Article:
Moms-to-be have more than likely heard of all of the foods to avoid during pregnancy, but what about foods they should incorporate into their diet?
According to Doylestown Health nutritionist, Beth Kelly, MA, RDN, LDN, "There are numerous benefits to eating a well-balanced diet before, during and after pregnancy. A well-balanced diet may help decrease the likelihood of having a premature or low birth weight baby. In addition, it can help mom maintain a healthier weight during and following pregnancy and may help prevent complications such as gestational diabetes and preeclampsia. Look for little ways to improve your diet; can you switch to whole wheat pasta? Could you add spinach into your eggs in the morning? Every little change can help!
According to the American Pregnancy Association, protein-packed foods can positively affect the growth of fetal tissue, including the brain, and are all good sources of iron. Iron helps carry oxygen to muscles and your growing baby, helping avoid fatigue, weakness, irritability and depression.
Recommended daily serving: 2-3 servings of protein (1 serving = approximately 3 ounces)
Calcium-rich foods are essential for muscle and nerve function, regulating body fluids, normalizing blood clotting and building your baby's bones and tooth buds.
- Pasteurized cheese
- White beans
Recommended daily serving: 3-4 servings of calcium-rich foods
Dark green leafy vegetables containing folic acid have many positive benefits including helping to reduce the risk of neural tube defects,including spina bifida.
Recommended daily serving: 2 servings of dark green leafy vegetables (1 serving = approximately1 cup)
Apricots and cantaloupe are examples of fruits that contain the compound beta carotene — known for giving fruits their orange color — and help with your baby's cell and tissue development, vision and immune system.
Additionally, fruits with Vitamin C including strawberries, mango, pineapple and kiwi help develop your baby's collagen in his or her connective tissue.
Recommended daily serving: 2-3 servings of fruit (1 serving = approximately ½ cup)
Whole Food Sources of Carbohydrates
Breads and grains provide a source of energy during pregnancy, in part to the essential carbohydrates they contain.
Whole grain and enriched products also provide important nutrients including iron, Vitamin B, fiber and protein.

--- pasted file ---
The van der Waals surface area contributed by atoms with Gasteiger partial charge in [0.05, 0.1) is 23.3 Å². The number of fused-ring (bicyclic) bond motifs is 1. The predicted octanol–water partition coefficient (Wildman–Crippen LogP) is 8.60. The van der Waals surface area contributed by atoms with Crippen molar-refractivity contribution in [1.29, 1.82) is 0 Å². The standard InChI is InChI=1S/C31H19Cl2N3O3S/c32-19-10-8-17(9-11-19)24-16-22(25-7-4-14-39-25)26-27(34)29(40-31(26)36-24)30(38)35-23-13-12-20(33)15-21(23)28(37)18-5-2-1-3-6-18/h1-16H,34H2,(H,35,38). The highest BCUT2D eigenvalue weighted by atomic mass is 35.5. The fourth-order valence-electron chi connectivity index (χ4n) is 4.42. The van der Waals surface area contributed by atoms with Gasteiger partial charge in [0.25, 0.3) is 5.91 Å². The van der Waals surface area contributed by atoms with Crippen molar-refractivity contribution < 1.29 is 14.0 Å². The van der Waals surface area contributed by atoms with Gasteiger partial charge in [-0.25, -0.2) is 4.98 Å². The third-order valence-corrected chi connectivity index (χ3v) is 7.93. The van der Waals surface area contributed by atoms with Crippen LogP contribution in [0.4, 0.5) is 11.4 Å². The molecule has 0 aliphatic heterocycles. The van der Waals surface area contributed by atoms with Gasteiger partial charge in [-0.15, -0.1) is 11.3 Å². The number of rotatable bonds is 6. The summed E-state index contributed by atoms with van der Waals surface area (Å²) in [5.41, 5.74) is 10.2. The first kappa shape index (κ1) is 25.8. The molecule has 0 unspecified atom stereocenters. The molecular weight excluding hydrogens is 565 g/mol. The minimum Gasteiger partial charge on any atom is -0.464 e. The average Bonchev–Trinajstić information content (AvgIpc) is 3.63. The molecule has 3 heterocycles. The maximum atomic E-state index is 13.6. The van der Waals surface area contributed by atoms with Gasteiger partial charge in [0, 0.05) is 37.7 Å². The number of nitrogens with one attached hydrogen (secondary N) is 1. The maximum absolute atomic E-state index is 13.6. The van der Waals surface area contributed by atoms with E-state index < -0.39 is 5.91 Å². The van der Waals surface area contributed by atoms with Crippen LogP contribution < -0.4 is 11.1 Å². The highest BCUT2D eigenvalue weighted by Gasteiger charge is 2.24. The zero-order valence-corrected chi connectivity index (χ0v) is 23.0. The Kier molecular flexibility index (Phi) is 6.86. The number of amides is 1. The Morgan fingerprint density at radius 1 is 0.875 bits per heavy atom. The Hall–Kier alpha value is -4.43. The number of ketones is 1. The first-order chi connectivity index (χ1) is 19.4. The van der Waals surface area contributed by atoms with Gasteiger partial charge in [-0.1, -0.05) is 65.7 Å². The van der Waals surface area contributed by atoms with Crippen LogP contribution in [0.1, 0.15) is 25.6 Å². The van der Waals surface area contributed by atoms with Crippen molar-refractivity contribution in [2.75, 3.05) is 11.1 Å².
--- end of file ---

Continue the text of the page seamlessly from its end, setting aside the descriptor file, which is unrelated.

- Starchy vegetables (potatoes, peas, winter squash)
Recommended daily serving: 3 servings of whole food sources of carbohydrates (1 serving = approximately ½ cup orone slice)
How Many Calories Should a Pregnant Woman Eat a Day?
According to the National Institutes of Health, on average, a pregnant woman should eat around 300 additional calories per day when pregnant. However, those extra 300 calories should come from one of the main five food groups listed above, not junk food or sweets. For most normal-weight pregnant women, the recommended daily calorie intake is:
- First trimester – around 1,800 calories per day
- Second trimester – around 2,200 calories per day
- Third trimester – around 2,400 calories per day
The American Pregnancy Association has compiled a list of foods that still fall into one of the main five food groups, while also helping to combat nausea.
- Cold foods (sandwiches, raw vegetables, salad when properly prepared to prevent listeria)
- Bland foods (crackers, chicken soup, broth, plain baked potato, rice, toast)
- Plain vegetables or fruits
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About Doylestown Health's VIA Maternity Center
Doylestown Health's VIA Maternity Center is rated among the best in the region for maternity care with services available for every stage of pregnancy through the birth experience. The VIA Maternity Center features a 32-bed maternity unit that includes 9 labor, delivery & recovery rooms, 22 private post-partum rooms, and a Level II NICU staffed by CHOP neonatologists.
Doylestown Health Obstetrics and Gynecology
Doylestown Health's expert OB/GYN physicians and certified nurse midwives provide skilled and compassionate health care throughout all stages of a woman's life, from adolescence through menopause and adulthood. And for families welcoming new babies, Doylestown Health's VIA Maternity Center offers labor, delivery and postpartum care in a state-of-the-art, family-centered facility — complete with a Level II Neonatal Intensive Care Unit staffed round-the-clock by CHOP neonatologists.